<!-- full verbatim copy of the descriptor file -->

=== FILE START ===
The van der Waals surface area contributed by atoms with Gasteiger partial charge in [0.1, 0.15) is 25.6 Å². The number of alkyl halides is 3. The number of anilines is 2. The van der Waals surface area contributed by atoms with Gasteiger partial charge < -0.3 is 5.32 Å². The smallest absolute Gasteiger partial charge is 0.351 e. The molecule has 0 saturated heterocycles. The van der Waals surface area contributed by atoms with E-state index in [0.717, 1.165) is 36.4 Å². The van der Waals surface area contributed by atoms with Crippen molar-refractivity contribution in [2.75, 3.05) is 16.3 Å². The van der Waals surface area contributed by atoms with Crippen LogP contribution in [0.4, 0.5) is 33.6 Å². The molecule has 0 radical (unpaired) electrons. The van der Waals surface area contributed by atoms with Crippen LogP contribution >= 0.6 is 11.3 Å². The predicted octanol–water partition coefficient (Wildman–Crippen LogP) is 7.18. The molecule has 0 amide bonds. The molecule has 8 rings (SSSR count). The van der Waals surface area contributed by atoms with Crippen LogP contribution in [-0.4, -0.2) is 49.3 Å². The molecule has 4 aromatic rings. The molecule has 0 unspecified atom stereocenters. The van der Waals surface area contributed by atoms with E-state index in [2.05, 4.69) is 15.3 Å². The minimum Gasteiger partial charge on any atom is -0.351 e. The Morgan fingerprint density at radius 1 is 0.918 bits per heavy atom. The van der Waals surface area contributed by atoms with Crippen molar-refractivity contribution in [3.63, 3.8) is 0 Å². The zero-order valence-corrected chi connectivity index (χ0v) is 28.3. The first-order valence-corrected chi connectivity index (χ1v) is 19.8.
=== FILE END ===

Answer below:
The van der Waals surface area contributed by atoms with Gasteiger partial charge in [0.1, 0.15) is 25.6 Å². The number of alkyl halides is 3. The number of anilines is 2. The van der Waals surface area contributed by atoms with Gasteiger partial charge < -0.3 is 5.32 Å². The smallest absolute Gasteiger partial charge is 0.351 e. The molecule has 0 saturated heterocycles. The van der Waals surface area contributed by atoms with E-state index in [0.717, 1.165) is 36.4 Å². The van der Waals surface area contributed by atoms with Crippen molar-refractivity contribution in [2.75, 3.05) is 16.3 Å². The van der Waals surface area contributed by atoms with Crippen LogP contribution in [0.4, 0.5) is 33.6 Å². The molecule has 0 radical (unpaired) electrons. The van der Waals surface area contributed by atoms with Crippen LogP contribution >= 0.6 is 11.3 Å². The predicted octanol–water partition coefficient (Wildman–Crippen LogP) is 7.18. The molecule has 0 amide bonds. The molecule has 8 rings (SSSR count). The van der Waals surface area contributed by atoms with Crippen LogP contribution in [-0.4, -0.2) is 49.3 Å². The molecule has 4 aromatic rings. The molecule has 0 unspecified atom stereocenters. The van der Waals surface area contributed by atoms with E-state index in [2.05, 4.69) is 15.3 Å². The minimum Gasteiger partial charge on any atom is -0.351 e. The Morgan fingerprint density at radius 1 is 0.918 bits per heavy atom. The van der Waals surface area contributed by atoms with Crippen molar-refractivity contribution in [3.63, 3.8) is 0 Å². The zero-order valence-corrected chi connectivity index (χ0v) is 28.3. The first-order valence-corrected chi connectivity index (χ1v) is 19.8.